The black market for hellbenders is driven by Japanese aquarium enthusiasts. Poachers were cruising academic literature for the GPS coordinates of rocks where hellbenders had been documented. It’s one more hit to a species that is already dwindling in numbers. Freake, a Lee University scientist, is conducting a hellbender salamander survey across the region to figure just how many there are.
“It appears rivers that used to have hellbenders no longer do. Many rivers that do still have them don’t appear to have very healthy populations,” Freake said. His research will provide a baseline to monitor future changes in the hellbender population.
Freake is particularly interested in finding baby hellbenders.
“Most of the hellbenders we find are pretty old,” Freake said. The decline in young hellbenders is troubling, Freake said.
Judging by the rivers where hellbenders are still doing OK and those where hellbenders are dying out, Freake has already lit on the top culprit: sediment.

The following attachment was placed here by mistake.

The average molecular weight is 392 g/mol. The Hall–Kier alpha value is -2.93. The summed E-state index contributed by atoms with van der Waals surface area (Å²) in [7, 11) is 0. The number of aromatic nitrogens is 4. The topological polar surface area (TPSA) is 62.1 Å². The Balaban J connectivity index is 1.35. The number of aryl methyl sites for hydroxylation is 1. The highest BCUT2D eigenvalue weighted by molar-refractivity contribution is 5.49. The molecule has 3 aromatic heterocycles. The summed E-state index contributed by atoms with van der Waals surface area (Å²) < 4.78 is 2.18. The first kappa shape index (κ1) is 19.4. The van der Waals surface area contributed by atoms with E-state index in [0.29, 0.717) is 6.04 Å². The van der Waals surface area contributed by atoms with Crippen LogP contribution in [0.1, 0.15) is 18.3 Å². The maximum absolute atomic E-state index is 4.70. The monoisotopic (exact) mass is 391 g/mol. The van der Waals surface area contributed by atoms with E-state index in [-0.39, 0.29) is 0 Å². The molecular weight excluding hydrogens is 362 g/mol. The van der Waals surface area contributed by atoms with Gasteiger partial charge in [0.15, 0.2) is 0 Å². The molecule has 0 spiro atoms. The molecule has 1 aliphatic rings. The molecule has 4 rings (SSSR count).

“If you have a bunch of sediment going into the river, the rocks the young ones would refuge under are silted up and they have nowhere to refuge and they get eaten or die,” Freake said. “Sediment is the obvious cause. It’s a no-brainer.”
Hellbenders are listed as “species of special concern,” one notch down from threatened and two notches down from endangered.
“That’s a euphemism for ‘They are declining but we don’t know how much or where,’” Freake said.
Hellbenders were often killed in the old days. Many fishermen still do when they come across one.
“There is a fair bit of folklore that surrounded hellbenders, all of which is unfounded,” Freake said. “They have been somewhat persecuted for no good reason.”
Hellbenders are building up quite a fan base though. Museums are adding them to their repertoire. And once a year, Freake attends a hellbender conference where a six-foot-long fiberglass hellbender is brought out for display.
— By Becky Johnson